Dealing with the Media

Dealing with the Media

CHRIS RAU
Copyright Date: 2010
Published by: UNSW Press
Pages: 208
https://www.jstor.org/stable/j.ctt5vkm9k
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  • Book Info
    Dealing with the Media
    Book Description:

    When experienced journalist Chris Rau found herself on the other side of media fence after her sister Cornelia was wrongfully held in Baxter Detention Centre, suddenly she was an interviewee, commentator and media strategist. Dealing with the Media is essential reading for anyone who needs to transmit news or ideas to the world, or has been thrust into the media spotlight. This practical guide offers easy-to-follow advice on how to deal with the media – both traditional and electronic

    eISBN: 978-1-74223-092-4
    Subjects: Sociology

Table of Contents

  1. Front Matter
    (pp. i-iv)
  2. Table of Contents
    (pp. v-vi)
  3. Acknowledgments
    (pp. vii-x)
  4. Introduction
    (pp. 1-9)

    In 2007, Channel Nine’sSundayreporter Ross Coulthart was sniffing out information about mortality and morbidity rates in hospitals. He was hoping to emulate US journalistic scoops using freedom of information laws that allowed him to obtain databases as well as documents. Coulthart was particularly keen to find statistics he knew all hospitals kept, which recorded the death and disease rates for certain key surgeries, such as cardiothoracic surgery. His idea was to cross-match death rates for different types of surgery to see which hospitals had the highest mortality rate. The blocks put in his way by the medical bureaucracy...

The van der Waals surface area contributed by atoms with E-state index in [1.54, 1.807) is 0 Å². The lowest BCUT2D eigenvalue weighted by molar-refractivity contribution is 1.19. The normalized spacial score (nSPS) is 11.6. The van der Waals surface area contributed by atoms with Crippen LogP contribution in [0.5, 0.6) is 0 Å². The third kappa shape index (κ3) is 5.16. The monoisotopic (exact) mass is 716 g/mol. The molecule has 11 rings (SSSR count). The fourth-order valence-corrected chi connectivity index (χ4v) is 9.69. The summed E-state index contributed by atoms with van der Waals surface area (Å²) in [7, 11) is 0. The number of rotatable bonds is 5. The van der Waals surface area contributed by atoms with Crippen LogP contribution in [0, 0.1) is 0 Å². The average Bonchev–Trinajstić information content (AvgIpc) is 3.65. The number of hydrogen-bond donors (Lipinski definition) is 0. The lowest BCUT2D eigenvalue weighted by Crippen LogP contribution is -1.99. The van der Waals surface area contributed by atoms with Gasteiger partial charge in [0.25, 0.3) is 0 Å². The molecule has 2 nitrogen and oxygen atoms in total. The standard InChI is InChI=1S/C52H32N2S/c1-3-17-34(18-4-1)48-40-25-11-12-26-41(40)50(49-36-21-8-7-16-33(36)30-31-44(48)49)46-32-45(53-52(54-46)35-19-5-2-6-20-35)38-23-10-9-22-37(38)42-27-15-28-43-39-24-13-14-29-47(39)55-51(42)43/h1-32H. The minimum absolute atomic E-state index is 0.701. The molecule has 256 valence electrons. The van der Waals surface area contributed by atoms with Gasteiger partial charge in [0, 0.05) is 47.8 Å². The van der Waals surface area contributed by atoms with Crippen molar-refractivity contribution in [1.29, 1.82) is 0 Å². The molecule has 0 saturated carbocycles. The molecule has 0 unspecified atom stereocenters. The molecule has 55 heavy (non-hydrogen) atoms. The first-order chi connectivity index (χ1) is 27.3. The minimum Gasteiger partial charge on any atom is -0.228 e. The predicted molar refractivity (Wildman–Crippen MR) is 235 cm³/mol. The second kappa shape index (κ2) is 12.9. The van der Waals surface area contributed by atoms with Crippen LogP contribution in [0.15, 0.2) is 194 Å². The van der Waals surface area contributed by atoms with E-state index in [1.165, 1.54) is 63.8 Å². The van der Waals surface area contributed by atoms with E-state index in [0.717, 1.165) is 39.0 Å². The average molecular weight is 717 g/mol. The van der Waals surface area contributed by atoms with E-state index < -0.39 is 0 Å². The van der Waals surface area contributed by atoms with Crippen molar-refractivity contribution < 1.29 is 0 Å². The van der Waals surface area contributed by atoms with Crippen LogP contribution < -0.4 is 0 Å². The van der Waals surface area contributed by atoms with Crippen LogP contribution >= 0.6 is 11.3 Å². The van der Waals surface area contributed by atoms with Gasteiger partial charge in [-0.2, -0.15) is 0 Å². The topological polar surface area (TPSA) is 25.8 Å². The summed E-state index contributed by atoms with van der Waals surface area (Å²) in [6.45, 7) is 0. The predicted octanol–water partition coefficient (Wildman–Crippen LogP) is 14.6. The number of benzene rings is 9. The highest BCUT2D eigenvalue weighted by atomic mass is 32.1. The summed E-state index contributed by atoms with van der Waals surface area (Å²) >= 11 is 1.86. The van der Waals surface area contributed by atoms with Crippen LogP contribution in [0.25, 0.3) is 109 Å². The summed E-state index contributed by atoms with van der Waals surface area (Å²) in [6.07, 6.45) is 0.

5. 1 The basics
    (pp. 10-66)

    ‘Do I have a story?’ is the first question you should ask before approaching any media. Would it interest you as a dispassionate reader or viewer? Instinct should tell you whether or not your story is worth a run. Much of the ‘nose for news’ is just commonsense.

    If you’re motivated enough to approach the media at all, you’ll probably have some idea about what the media wants. You’ll have thought about which audiences might respond best to your idea, and where in the media you might want to place it.

    You’ll have to pitch your idea to the people...

  6. 2 Print media
    (pp. 67-102)

    Traditional media, like newspapers, television and radio stations, are scrambling for their corporate lives. Every day sees another statistic about falling circulations and ratings. Audiences are no longer captive and they’re no longer welded on. Where once generations would buy one newspaper or listen to one broadcast outlet, audiences are now savvy and fragmented, and surf not only the TV remote but also the internet.

    Media moguls can no longer be complacent. Their gate-keeping role has sprung a new technology leak, where audiences cherry-pick what they want to hear and then share it online with other like-minded social groups. Although...

  7. 3 Broadcast media
    (pp. 103-120)